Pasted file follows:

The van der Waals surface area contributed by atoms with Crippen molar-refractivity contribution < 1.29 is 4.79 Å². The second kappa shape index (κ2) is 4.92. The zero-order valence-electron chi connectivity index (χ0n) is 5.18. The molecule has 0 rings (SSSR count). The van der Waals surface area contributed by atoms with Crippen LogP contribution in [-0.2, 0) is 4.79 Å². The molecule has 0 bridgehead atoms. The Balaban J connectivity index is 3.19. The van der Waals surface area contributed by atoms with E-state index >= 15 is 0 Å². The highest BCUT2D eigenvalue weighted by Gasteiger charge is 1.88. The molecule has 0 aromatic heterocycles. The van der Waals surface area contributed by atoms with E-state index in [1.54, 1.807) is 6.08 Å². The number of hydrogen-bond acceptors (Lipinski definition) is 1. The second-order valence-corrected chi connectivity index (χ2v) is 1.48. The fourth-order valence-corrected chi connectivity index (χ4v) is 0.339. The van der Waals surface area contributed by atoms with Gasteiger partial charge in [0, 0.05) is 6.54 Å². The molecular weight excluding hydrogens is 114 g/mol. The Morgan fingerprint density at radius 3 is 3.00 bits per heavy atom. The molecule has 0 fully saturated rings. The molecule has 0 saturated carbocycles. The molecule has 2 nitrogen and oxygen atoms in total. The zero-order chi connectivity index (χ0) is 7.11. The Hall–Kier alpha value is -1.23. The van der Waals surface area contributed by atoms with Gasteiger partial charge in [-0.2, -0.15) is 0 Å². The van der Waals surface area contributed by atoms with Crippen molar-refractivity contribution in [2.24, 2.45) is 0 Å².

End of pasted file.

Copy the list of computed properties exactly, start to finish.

The van der Waals surface area contributed by atoms with Crippen molar-refractivity contribution < 1.29 is 4.79 Å². The second kappa shape index (κ2) is 4.92. The zero-order valence-electron chi connectivity index (χ0n) is 5.18. The molecule has 0 rings (SSSR count). The van der Waals surface area contributed by atoms with Crippen LogP contribution in [-0.2, 0) is 4.79 Å². The molecule has 0 bridgehead atoms. The Balaban J connectivity index is 3.19. The van der Waals surface area contributed by atoms with E-state index >= 15 is 0 Å². The highest BCUT2D eigenvalue weighted by Gasteiger charge is 1.88. The molecule has 0 aromatic heterocycles. The van der Waals surface area contributed by atoms with E-state index in [1.54, 1.807) is 6.08 Å². The number of hydrogen-bond acceptors (Lipinski definition) is 1. The second-order valence-corrected chi connectivity index (χ2v) is 1.48. The fourth-order valence-corrected chi connectivity index (χ4v) is 0.339. The van der Waals surface area contributed by atoms with Gasteiger partial charge in [0, 0.05) is 6.54 Å². The molecular weight excluding hydrogens is 114 g/mol. The Morgan fingerprint density at radius 3 is 3.00 bits per heavy atom. The molecule has 0 fully saturated rings. The molecule has 0 saturated carbocycles. The molecule has 2 nitrogen and oxygen atoms in total. The zero-order chi connectivity index (χ0) is 7.11. The Hall–Kier alpha value is -1.23. The van der Waals surface area contributed by atoms with Gasteiger partial charge in [-0.2, -0.15) is 0 Å². The van der Waals surface area contributed by atoms with Crippen molar-refractivity contribution in [2.24, 2.45) is 0 Å².